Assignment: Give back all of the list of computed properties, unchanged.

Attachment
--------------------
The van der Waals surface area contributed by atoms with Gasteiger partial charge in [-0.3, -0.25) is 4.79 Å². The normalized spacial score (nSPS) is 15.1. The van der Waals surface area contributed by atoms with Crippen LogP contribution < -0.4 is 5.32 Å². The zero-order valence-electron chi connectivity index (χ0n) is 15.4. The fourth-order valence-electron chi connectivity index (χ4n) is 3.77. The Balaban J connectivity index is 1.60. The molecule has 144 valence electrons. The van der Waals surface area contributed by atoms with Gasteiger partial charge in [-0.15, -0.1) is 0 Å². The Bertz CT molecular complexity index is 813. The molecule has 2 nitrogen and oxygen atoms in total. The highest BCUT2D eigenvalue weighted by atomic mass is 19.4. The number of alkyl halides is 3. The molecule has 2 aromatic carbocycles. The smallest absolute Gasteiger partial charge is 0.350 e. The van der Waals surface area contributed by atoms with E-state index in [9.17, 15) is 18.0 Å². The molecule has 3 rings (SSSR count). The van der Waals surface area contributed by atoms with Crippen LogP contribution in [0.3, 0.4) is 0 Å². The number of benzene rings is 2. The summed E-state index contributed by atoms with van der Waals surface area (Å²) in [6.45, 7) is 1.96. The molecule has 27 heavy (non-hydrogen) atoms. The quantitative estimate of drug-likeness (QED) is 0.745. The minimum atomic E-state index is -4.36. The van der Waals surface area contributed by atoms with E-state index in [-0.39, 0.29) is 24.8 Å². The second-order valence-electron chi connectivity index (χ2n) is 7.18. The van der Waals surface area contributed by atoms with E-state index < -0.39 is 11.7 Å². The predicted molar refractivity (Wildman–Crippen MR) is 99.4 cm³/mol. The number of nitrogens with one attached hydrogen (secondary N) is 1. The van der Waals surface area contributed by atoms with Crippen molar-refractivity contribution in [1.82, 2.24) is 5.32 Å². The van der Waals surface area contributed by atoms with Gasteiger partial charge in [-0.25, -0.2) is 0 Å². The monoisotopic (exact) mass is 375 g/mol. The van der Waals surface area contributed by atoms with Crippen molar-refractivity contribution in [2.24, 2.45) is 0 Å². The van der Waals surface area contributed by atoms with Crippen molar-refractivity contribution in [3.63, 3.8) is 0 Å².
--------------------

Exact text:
The van der Waals surface area contributed by atoms with Gasteiger partial charge in [-0.3, -0.25) is 4.79 Å². The normalized spacial score (nSPS) is 15.1. The van der Waals surface area contributed by atoms with Crippen LogP contribution < -0.4 is 5.32 Å². The zero-order valence-electron chi connectivity index (χ0n) is 15.4. The fourth-order valence-electron chi connectivity index (χ4n) is 3.77. The Balaban J connectivity index is 1.60. The molecule has 144 valence electrons. The van der Waals surface area contributed by atoms with Gasteiger partial charge in [-0.15, -0.1) is 0 Å². The Bertz CT molecular complexity index is 813. The molecule has 2 nitrogen and oxygen atoms in total. The highest BCUT2D eigenvalue weighted by atomic mass is 19.4. The number of alkyl halides is 3. The molecule has 2 aromatic carbocycles. The smallest absolute Gasteiger partial charge is 0.350 e. The van der Waals surface area contributed by atoms with E-state index in [9.17, 15) is 18.0 Å². The molecule has 3 rings (SSSR count). The van der Waals surface area contributed by atoms with Crippen LogP contribution in [0.3, 0.4) is 0 Å². The number of benzene rings is 2. The summed E-state index contributed by atoms with van der Waals surface area (Å²) in [6.45, 7) is 1.96. The molecule has 27 heavy (non-hydrogen) atoms. The quantitative estimate of drug-likeness (QED) is 0.745. The minimum atomic E-state index is -4.36. The van der Waals surface area contributed by atoms with E-state index in [-0.39, 0.29) is 24.8 Å². The second-order valence-electron chi connectivity index (χ2n) is 7.18. The van der Waals surface area contributed by atoms with E-state index < -0.39 is 11.7 Å². The predicted molar refractivity (Wildman–Crippen MR) is 99.4 cm³/mol. The number of nitrogens with one attached hydrogen (secondary N) is 1. The van der Waals surface area contributed by atoms with Crippen molar-refractivity contribution in [1.82, 2.24) is 5.32 Å². The van der Waals surface area contributed by atoms with Gasteiger partial charge in [-0.25, -0.2) is 0 Å². The monoisotopic (exact) mass is 375 g/mol. The van der Waals surface area contributed by atoms with Crippen molar-refractivity contribution in [2.24, 2.45) is 0 Å². The van der Waals surface area contributed by atoms with Crippen molar-refractivity contribution in [3.63, 3.8) is 0 Å².